Thursday, May 26, 2011

Geography and climate

Map of West Bengal
Many areas remain flooded during the heavy rains brought by monsoon.
West Bengal is on the eastern bottleneck of India, stretching from the Himalayas in the north to the Bay of Bengal in the south. The state has a total area of 88,752 square kilometres (34,267 sq mi). The Darjeeling Himalayan hill region in the northern extreme of the state belongs to the eastern Himalaya. This region contains Sandakfu (3,636 metres / 11,929 feet)—the highest peak of the state. The narrow Terai region separates this region from the plains, which in turn transitions into the Ganges delta towards the south. The Rarh region intervenes between the Ganges delta in the east and the western plateau and high lands. The Chola range is situated on the Sikkim and Bhutan border. The highest peak is Rishila. The town of Kalimpong is situated in this region. Neora Valley National Park is located here. The relatively low-height Buxa-Jayanti range, a part of the Sivalik, is also located here. Among the Himalayan ranges of this region, Singalila range hosts Sandakfu which at 3,636 metres (11,929 ft) is the highest point of West Bengal. Two high peaks, Tiger Hill and Ghoom are seen near the town of Darjeeling. Many ranges branch off in different directions from Tiger Hill. Durpindara is an important mountain in the eastern part of the mountainous region. A few hills also occur in the Terai or Dooars region at the foot of the Himalayas. Some remnants of the Siwaliks can be seen in the Jalpaiguri district, where they are known as the Buxa-Jayanti Hills. A small coastal region is on the extreme south, while the Sundarbans mangrove forests form a remarkable geographical landmark at the Ganges delta.
National Highway 31A winds along the banks of the Teesta River near Kalimpong, in the Darjeeling Himalayan hill region.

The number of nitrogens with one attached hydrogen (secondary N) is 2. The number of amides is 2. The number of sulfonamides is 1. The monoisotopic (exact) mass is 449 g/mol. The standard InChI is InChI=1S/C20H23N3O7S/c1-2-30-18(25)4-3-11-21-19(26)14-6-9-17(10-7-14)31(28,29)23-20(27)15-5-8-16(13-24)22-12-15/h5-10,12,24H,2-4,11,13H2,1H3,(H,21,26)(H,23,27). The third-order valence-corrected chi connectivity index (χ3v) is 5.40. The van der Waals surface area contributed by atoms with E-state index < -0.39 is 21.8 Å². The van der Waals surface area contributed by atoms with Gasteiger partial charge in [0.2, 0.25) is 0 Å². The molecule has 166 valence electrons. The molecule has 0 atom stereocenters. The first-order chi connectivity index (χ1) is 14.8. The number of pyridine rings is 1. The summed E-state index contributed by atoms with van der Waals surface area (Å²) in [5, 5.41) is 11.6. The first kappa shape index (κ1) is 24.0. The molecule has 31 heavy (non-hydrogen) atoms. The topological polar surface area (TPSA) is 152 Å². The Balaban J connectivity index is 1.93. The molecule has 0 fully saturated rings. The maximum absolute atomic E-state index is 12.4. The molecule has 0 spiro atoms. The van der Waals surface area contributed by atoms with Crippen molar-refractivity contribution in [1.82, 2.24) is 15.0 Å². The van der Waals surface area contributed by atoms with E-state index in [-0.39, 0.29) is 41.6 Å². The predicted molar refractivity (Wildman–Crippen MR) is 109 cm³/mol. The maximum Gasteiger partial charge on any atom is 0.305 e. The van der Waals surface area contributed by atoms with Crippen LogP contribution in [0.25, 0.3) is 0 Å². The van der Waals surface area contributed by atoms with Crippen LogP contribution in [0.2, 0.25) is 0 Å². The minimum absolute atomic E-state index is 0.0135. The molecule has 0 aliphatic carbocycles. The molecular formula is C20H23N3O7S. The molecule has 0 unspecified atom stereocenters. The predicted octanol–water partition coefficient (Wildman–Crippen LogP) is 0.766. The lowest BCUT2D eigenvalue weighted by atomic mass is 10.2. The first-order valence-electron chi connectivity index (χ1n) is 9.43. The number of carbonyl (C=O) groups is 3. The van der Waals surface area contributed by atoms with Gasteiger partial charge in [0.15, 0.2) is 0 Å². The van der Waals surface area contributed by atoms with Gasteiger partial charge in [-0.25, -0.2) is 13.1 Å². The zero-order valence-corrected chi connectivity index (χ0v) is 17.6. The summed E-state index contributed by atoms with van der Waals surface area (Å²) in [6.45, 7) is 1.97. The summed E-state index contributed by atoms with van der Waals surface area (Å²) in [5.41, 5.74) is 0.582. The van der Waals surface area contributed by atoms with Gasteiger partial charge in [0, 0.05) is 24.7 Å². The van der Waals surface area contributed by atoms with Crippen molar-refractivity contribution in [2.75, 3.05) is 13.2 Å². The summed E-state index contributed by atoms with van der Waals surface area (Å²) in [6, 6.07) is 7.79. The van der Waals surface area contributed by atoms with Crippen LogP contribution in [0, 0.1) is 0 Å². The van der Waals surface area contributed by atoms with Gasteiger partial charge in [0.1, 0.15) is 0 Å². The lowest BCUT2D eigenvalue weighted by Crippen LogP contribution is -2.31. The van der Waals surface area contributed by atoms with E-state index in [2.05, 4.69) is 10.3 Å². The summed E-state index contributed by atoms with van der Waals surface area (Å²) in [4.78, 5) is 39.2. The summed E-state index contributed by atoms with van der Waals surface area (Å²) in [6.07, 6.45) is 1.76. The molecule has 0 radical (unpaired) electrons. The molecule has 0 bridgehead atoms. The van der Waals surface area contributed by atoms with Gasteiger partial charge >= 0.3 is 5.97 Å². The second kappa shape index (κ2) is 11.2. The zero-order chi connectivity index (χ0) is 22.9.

The Ganges is the main river, which divides in West Bengal. One branch enters Bangladesh as the Padma or Pôdda, while the other flows through West Bengal as the Bhagirathi River and Hooghly River. The Teesta, Torsa, Jaldhaka and Mahananda rivers are in the northern hilly region. The western plateau region has rivers such as the Damodar, Ajay and Kangsabati. The Ganges delta and the Sundarbans area have numerous rivers and creeks. Pollution of the Ganges from indiscriminate waste dumped into the river is a major problem. There are several dams on the Ganges in West Bengal used for hydroelectricity. One at Farakka, close to the point where the main flow of the river enters Bangladesh, and the tributary Hooghly (also known as Bhagirathi) continues in West Bengal past the capital. This barrage, which feeds the Hooghly branch of the river by a long feeder canal, and its water flow management has been a long-lingering source of dispute with Bangladesh. Damodar, another important tributary of the Ganges, meets the river near Bagnan, Howrah. Popularly known as "Sorrow of Bengal" due to its frequent floods, is having the large hydroelectric dam called Damodar Valley Project, built on the lines of the Tennessee Valley Authority. There is also a controversial dam at Tehri, on the Bhagirathi, one of the main source rivers of the Ganges. At least nine districts in the state suffer from arsenic contamination of groundwater, and an estimated 8.7 million people drink water containing arsenic above the World Health Organisation recommended limit of 10 µg/L. West Bengal's climate varies from tropical savannah in the southern portions to humid subtropical in the north. The main seasons are summer, rainy season, a short autumn, and winter. While the summer in the delta region is noted for excessive humidity, the western highlands experience a dry summer like northern India, with the highest day temperature ranging from 38 °C (100 °F) to 45 °C (113 °F). At nights, a cool southerly breeze carries moisture from the Bay of Bengal. In early summer brief squalls and thunderstorms known as Kalbaisakhi, or Nor'westers, often occur. Troughs of low pressure are often developed near the Bay of Bengal, resulting cyclonic storms. These are known as Ashwiner Jhar and often cause huge destruction. This season is a festive season in West Bengal due to celebration of Durga puja, Lakshmi puja and Diwali. Monsoons bring rain to the whole state from June to September. Heavy rainfall of above 250 cm is observed in the Darjeeling, Jalpaiguri and Cooch Behar district. Later, blowing westwards, the winds cause average rainfall of 125 cm in the northern plains and western plateau region. During the arrival of the monsoons, low pressure in the Bay of Bengal region often leads to the occurrence of storms in the coastal areas. West Bengal receives the Bay of Bengal branch of the Indian ocean monsoon that moves in a northwest direction. Winter (December–January) is mild over the plains with average minimum temperatures of 15 °C (59 °F). A cold and dry northern wind blows in the winter, substantially lowering the humidity level. However, the Darjeeling Himalayan Hill region experiences a harsh winter, with occasional snowfall at places.

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